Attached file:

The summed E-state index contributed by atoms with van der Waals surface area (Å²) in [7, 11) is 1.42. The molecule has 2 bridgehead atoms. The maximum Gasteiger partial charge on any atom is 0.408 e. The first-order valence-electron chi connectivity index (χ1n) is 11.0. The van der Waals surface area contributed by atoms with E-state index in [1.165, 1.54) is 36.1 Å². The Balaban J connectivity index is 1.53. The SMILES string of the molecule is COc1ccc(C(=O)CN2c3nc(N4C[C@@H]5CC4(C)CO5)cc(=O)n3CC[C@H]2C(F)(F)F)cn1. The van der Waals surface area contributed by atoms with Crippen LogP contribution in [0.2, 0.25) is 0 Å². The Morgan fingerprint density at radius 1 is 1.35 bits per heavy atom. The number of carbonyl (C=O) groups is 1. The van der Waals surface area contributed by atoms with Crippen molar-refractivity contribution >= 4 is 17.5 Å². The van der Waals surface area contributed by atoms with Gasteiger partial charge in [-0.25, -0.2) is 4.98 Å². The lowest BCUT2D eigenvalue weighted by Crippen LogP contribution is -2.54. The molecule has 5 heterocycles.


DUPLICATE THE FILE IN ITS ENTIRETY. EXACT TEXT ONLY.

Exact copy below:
The summed E-state index contributed by atoms with van der Waals surface area (Å²) in [7, 11) is 1.42. The molecule has 2 bridgehead atoms. The maximum Gasteiger partial charge on any atom is 0.408 e. The first-order valence-electron chi connectivity index (χ1n) is 11.0. The van der Waals surface area contributed by atoms with E-state index in [1.165, 1.54) is 36.1 Å². The Balaban J connectivity index is 1.53. The SMILES string of the molecule is COc1ccc(C(=O)CN2c3nc(N4C[C@@H]5CC4(C)CO5)cc(=O)n3CC[C@H]2C(F)(F)F)cn1. The van der Waals surface area contributed by atoms with Crippen LogP contribution in [0.2, 0.25) is 0 Å². The Morgan fingerprint density at radius 1 is 1.35 bits per heavy atom. The number of carbonyl (C=O) groups is 1. The van der Waals surface area contributed by atoms with Crippen molar-refractivity contribution >= 4 is 17.5 Å². The van der Waals surface area contributed by atoms with Gasteiger partial charge in [-0.25, -0.2) is 4.98 Å². The lowest BCUT2D eigenvalue weighted by Crippen LogP contribution is -2.54. The molecule has 5 heterocycles.